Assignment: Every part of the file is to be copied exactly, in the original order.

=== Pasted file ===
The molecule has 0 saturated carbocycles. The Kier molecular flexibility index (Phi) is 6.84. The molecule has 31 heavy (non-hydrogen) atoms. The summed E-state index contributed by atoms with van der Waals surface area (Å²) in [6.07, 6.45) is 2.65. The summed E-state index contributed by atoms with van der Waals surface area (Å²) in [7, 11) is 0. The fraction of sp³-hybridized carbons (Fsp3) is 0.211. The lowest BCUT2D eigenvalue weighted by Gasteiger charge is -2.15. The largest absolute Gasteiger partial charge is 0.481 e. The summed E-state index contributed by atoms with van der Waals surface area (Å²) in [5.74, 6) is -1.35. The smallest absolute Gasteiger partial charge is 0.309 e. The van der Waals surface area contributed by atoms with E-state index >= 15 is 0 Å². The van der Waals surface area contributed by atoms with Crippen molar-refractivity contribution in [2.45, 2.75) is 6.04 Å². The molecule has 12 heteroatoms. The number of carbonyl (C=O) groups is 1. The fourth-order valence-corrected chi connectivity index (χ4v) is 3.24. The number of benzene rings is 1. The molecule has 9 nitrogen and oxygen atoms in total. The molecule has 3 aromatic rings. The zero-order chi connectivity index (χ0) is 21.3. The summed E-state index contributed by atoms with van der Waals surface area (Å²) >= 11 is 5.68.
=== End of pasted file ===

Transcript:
The molecule has 0 saturated carbocycles. The Kier molecular flexibility index (Phi) is 6.84. The molecule has 31 heavy (non-hydrogen) atoms. The summed E-state index contributed by atoms with van der Waals surface area (Å²) in [6.07, 6.45) is 2.65. The summed E-state index contributed by atoms with van der Waals surface area (Å²) in [7, 11) is 0. The fraction of sp³-hybridized carbons (Fsp3) is 0.211. The lowest BCUT2D eigenvalue weighted by Gasteiger charge is -2.15. The largest absolute Gasteiger partial charge is 0.481 e. The summed E-state index contributed by atoms with van der Waals surface area (Å²) in [5.74, 6) is -1.35. The smallest absolute Gasteiger partial charge is 0.309 e. The van der Waals surface area contributed by atoms with E-state index >= 15 is 0 Å². The van der Waals surface area contributed by atoms with Crippen molar-refractivity contribution in [2.45, 2.75) is 6.04 Å². The molecule has 12 heteroatoms. The number of carbonyl (C=O) groups is 1. The fourth-order valence-corrected chi connectivity index (χ4v) is 3.24. The number of benzene rings is 1. The molecule has 9 nitrogen and oxygen atoms in total. The molecule has 3 aromatic rings. The zero-order chi connectivity index (χ0) is 21.3. The summed E-state index contributed by atoms with van der Waals surface area (Å²) >= 11 is 5.68.